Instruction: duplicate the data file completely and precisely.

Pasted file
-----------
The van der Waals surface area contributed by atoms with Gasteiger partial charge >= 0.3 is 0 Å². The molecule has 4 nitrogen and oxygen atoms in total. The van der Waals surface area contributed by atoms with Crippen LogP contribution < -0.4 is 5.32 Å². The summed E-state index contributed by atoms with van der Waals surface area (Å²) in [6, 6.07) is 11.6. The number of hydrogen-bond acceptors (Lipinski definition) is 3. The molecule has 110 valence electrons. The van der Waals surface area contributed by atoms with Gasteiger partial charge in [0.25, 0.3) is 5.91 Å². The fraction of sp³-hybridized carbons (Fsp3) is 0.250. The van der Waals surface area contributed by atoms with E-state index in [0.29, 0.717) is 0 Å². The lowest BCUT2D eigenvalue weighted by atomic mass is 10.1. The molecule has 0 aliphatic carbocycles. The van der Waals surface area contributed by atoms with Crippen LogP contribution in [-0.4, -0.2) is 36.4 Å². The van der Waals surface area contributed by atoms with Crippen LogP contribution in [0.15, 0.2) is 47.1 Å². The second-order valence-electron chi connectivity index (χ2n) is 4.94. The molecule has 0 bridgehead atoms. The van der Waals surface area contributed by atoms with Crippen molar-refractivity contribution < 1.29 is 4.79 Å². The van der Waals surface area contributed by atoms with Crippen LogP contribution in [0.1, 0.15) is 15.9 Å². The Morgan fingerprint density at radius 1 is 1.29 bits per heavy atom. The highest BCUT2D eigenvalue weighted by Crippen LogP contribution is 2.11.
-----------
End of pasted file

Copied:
The van der Waals surface area contributed by atoms with Gasteiger partial charge >= 0.3 is 0 Å². The molecule has 4 nitrogen and oxygen atoms in total. The van der Waals surface area contributed by atoms with Crippen LogP contribution < -0.4 is 5.32 Å². The summed E-state index contributed by atoms with van der Waals surface area (Å²) in [6, 6.07) is 11.6. The number of hydrogen-bond acceptors (Lipinski definition) is 3. The molecule has 110 valence electrons. The van der Waals surface area contributed by atoms with Gasteiger partial charge in [0.25, 0.3) is 5.91 Å². The fraction of sp³-hybridized carbons (Fsp3) is 0.250. The van der Waals surface area contributed by atoms with E-state index in [0.29, 0.717) is 0 Å². The lowest BCUT2D eigenvalue weighted by atomic mass is 10.1. The molecule has 0 aliphatic carbocycles. The van der Waals surface area contributed by atoms with Crippen LogP contribution in [-0.4, -0.2) is 36.4 Å². The van der Waals surface area contributed by atoms with Crippen LogP contribution in [0.15, 0.2) is 47.1 Å². The second-order valence-electron chi connectivity index (χ2n) is 4.94. The molecule has 0 bridgehead atoms. The van der Waals surface area contributed by atoms with Crippen molar-refractivity contribution < 1.29 is 4.79 Å². The van der Waals surface area contributed by atoms with Crippen LogP contribution in [0.1, 0.15) is 15.9 Å². The Morgan fingerprint density at radius 1 is 1.29 bits per heavy atom. The highest BCUT2D eigenvalue weighted by Crippen LogP contribution is 2.11.